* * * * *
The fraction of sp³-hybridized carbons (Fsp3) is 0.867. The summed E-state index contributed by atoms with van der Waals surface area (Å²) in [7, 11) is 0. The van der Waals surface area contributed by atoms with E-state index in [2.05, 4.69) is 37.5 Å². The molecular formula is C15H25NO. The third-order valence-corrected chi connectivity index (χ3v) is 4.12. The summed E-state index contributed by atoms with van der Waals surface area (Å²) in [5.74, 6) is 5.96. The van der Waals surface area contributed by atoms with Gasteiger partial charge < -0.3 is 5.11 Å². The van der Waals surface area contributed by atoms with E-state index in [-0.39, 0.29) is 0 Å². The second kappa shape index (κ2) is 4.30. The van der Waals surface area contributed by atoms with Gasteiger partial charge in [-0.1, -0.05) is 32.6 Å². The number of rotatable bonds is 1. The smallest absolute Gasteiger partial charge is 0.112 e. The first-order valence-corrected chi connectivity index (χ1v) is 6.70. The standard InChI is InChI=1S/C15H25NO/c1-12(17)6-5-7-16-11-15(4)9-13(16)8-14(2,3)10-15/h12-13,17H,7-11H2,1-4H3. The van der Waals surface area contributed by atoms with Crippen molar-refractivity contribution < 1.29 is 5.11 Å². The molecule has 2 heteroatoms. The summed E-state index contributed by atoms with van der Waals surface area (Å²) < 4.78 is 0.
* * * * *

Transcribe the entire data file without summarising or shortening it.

The fraction of sp³-hybridized carbons (Fsp3) is 0.867. The summed E-state index contributed by atoms with van der Waals surface area (Å²) in [7, 11) is 0. The van der Waals surface area contributed by atoms with E-state index in [2.05, 4.69) is 37.5 Å². The molecular formula is C15H25NO. The third-order valence-corrected chi connectivity index (χ3v) is 4.12. The summed E-state index contributed by atoms with van der Waals surface area (Å²) in [5.74, 6) is 5.96. The van der Waals surface area contributed by atoms with Gasteiger partial charge < -0.3 is 5.11 Å². The van der Waals surface area contributed by atoms with E-state index in [-0.39, 0.29) is 0 Å². The second kappa shape index (κ2) is 4.30. The van der Waals surface area contributed by atoms with Gasteiger partial charge in [-0.1, -0.05) is 32.6 Å². The number of rotatable bonds is 1. The smallest absolute Gasteiger partial charge is 0.112 e. The first-order valence-corrected chi connectivity index (χ1v) is 6.70. The standard InChI is InChI=1S/C15H25NO/c1-12(17)6-5-7-16-11-15(4)9-13(16)8-14(2,3)10-15/h12-13,17H,7-11H2,1-4H3. The van der Waals surface area contributed by atoms with Crippen molar-refractivity contribution < 1.29 is 5.11 Å². The molecule has 2 heteroatoms. The summed E-state index contributed by atoms with van der Waals surface area (Å²) < 4.78 is 0.